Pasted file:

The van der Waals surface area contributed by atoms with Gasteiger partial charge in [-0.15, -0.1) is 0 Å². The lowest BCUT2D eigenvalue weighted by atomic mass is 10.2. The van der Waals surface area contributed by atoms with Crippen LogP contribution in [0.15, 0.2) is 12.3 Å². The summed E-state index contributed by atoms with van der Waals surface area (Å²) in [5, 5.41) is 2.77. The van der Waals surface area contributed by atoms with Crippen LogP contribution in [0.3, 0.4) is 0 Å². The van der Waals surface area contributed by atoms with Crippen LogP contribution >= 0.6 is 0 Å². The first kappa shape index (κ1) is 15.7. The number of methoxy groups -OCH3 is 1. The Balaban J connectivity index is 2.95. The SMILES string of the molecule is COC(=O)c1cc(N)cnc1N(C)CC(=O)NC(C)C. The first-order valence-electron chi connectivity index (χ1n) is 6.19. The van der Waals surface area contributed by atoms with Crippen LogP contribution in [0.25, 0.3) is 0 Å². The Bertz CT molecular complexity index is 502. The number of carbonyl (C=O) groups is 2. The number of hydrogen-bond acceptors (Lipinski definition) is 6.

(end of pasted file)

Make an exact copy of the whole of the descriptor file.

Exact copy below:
The van der Waals surface area contributed by atoms with Gasteiger partial charge in [-0.15, -0.1) is 0 Å². The lowest BCUT2D eigenvalue weighted by atomic mass is 10.2. The van der Waals surface area contributed by atoms with Crippen LogP contribution in [0.15, 0.2) is 12.3 Å². The summed E-state index contributed by atoms with van der Waals surface area (Å²) in [5, 5.41) is 2.77. The van der Waals surface area contributed by atoms with Crippen LogP contribution in [0.3, 0.4) is 0 Å². The van der Waals surface area contributed by atoms with Crippen LogP contribution >= 0.6 is 0 Å². The first kappa shape index (κ1) is 15.7. The number of methoxy groups -OCH3 is 1. The Balaban J connectivity index is 2.95. The SMILES string of the molecule is COC(=O)c1cc(N)cnc1N(C)CC(=O)NC(C)C. The first-order valence-electron chi connectivity index (χ1n) is 6.19. The van der Waals surface area contributed by atoms with Crippen LogP contribution in [0.25, 0.3) is 0 Å². The Bertz CT molecular complexity index is 502. The number of carbonyl (C=O) groups is 2. The number of hydrogen-bond acceptors (Lipinski definition) is 6.